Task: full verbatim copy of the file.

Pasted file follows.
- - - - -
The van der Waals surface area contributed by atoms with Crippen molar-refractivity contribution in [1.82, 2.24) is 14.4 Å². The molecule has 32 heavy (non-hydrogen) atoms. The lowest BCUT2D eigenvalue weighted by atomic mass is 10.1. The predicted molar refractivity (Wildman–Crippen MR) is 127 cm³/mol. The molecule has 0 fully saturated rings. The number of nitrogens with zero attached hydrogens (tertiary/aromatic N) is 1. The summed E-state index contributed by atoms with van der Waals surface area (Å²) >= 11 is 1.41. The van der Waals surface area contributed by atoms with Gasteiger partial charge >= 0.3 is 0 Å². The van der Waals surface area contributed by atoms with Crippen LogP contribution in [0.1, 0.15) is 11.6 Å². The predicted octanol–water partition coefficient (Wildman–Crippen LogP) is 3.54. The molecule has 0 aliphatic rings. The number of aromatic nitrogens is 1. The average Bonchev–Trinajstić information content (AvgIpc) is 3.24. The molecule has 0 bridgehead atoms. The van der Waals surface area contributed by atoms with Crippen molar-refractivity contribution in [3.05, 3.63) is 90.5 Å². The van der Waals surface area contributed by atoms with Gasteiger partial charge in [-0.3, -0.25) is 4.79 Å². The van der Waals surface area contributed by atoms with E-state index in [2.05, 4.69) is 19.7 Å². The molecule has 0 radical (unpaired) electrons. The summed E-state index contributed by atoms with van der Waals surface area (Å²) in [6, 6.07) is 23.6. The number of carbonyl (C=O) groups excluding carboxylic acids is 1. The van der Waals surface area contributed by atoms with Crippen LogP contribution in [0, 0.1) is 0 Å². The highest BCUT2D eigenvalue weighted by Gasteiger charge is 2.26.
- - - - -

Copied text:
The van der Waals surface area contributed by atoms with Crippen molar-refractivity contribution in [1.82, 2.24) is 14.4 Å². The molecule has 32 heavy (non-hydrogen) atoms. The lowest BCUT2D eigenvalue weighted by atomic mass is 10.1. The predicted molar refractivity (Wildman–Crippen MR) is 127 cm³/mol. The molecule has 0 fully saturated rings. The number of nitrogens with zero attached hydrogens (tertiary/aromatic N) is 1. The summed E-state index contributed by atoms with van der Waals surface area (Å²) >= 11 is 1.41. The van der Waals surface area contributed by atoms with Gasteiger partial charge >= 0.3 is 0 Å². The van der Waals surface area contributed by atoms with Crippen LogP contribution in [0.1, 0.15) is 11.6 Å². The predicted octanol–water partition coefficient (Wildman–Crippen LogP) is 3.54. The molecule has 0 aliphatic rings. The number of aromatic nitrogens is 1. The average Bonchev–Trinajstić information content (AvgIpc) is 3.24. The molecule has 0 bridgehead atoms. The van der Waals surface area contributed by atoms with Crippen molar-refractivity contribution in [3.05, 3.63) is 90.5 Å². The van der Waals surface area contributed by atoms with Gasteiger partial charge in [-0.3, -0.25) is 4.79 Å². The van der Waals surface area contributed by atoms with E-state index in [2.05, 4.69) is 19.7 Å². The molecule has 0 radical (unpaired) electrons. The summed E-state index contributed by atoms with van der Waals surface area (Å²) in [6, 6.07) is 23.6. The number of carbonyl (C=O) groups excluding carboxylic acids is 1. The van der Waals surface area contributed by atoms with Crippen LogP contribution in [0, 0.1) is 0 Å². The highest BCUT2D eigenvalue weighted by Gasteiger charge is 2.26.